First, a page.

Scientists at Ecole Polytechnique Fédérale de Lausanne (EPFL) in Switzerland have developed a minuscule implant that measures various blood chemicals and sends the results, via Bluetooth, to your smart phone. The upside? Your smartphone knows when you're about to have a heart attack. And it can call someone on your behalf. It is, after all ,a smartphone.
This particular device might prove, for one reason or another, to be bunk. Many seemingly magical inventions do. But it's not alone. The founder of Blackberry is launching a $99 million fund to "to support entrepreneurs developing real-life 'Star Trek'-style blood-test scanning devices." And every major health device company knows there's billions and billions to be made here.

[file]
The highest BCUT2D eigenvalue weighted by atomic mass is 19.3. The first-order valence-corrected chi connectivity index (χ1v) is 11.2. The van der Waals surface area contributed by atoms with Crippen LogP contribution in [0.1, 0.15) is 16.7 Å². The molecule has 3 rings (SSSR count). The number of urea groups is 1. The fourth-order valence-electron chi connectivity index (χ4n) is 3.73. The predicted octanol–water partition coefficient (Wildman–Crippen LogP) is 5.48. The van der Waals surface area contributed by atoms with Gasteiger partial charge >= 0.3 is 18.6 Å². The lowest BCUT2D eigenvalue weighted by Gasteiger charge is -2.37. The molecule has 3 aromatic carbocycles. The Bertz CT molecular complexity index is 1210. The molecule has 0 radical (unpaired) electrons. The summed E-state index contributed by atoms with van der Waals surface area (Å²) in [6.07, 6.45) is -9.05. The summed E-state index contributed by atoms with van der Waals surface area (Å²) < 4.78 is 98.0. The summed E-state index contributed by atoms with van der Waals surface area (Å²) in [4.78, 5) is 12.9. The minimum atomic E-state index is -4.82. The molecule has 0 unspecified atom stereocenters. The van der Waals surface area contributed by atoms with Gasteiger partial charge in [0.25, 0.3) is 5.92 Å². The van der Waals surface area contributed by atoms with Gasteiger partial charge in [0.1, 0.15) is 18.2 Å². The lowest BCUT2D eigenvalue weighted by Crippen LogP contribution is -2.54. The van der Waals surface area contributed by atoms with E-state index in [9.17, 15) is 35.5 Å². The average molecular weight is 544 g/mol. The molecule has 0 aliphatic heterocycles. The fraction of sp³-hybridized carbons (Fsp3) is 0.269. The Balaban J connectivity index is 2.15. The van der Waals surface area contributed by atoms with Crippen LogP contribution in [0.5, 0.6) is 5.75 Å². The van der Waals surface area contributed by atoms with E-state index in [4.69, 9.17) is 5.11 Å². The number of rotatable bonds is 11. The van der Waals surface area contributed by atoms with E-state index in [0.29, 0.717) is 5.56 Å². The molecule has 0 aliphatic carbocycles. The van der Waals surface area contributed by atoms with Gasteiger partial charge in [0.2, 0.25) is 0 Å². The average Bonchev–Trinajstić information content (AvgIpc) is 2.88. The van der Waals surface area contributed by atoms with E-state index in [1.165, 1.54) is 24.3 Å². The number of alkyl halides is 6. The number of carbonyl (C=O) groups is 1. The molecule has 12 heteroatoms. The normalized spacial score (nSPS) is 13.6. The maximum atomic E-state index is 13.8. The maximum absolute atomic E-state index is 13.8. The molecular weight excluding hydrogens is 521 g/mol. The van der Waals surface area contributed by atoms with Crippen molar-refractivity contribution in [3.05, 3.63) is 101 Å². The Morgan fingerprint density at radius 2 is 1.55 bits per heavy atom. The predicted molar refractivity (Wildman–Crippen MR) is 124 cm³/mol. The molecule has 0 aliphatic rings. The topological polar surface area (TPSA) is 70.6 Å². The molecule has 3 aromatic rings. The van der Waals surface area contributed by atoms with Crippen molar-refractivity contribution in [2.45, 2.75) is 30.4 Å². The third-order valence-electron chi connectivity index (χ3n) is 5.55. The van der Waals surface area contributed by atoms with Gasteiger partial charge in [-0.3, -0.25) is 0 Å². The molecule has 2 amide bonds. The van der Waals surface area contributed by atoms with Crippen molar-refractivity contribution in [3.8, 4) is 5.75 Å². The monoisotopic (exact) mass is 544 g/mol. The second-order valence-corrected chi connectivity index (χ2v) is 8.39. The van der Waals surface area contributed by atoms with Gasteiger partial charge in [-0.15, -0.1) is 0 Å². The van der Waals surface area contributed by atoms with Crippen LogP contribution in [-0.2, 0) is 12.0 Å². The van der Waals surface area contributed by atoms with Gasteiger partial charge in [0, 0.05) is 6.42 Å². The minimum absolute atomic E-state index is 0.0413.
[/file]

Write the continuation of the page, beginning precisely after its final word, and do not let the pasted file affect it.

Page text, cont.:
I've asked experts in health technology whether they believe devices along these lines will be commonplace in 25 years. They invariably do. And they're almost certainly right.
Consider how dramatically these devices will change medicine. Right now, the medical industry is fundamentally reactive. Something goes wrong, and we go to them to fix it. This will make medicine fundamentally proactive. They will see something going wrong, and they will intervene to stop it. It's like "Minority Report" for health care.
This is why I don't put much stock in projections of health-care spending that run 30 or 50 or 75 years into the future. Will biometric devices in constant communication with the cloud make medicine more or less expensive? Will driverless cars prolong life in a way that saves money or costs it? Will the advances in preventive technology make medicine so effective that we're glad to devote 40 percent of gross domestic product to it? Who knows?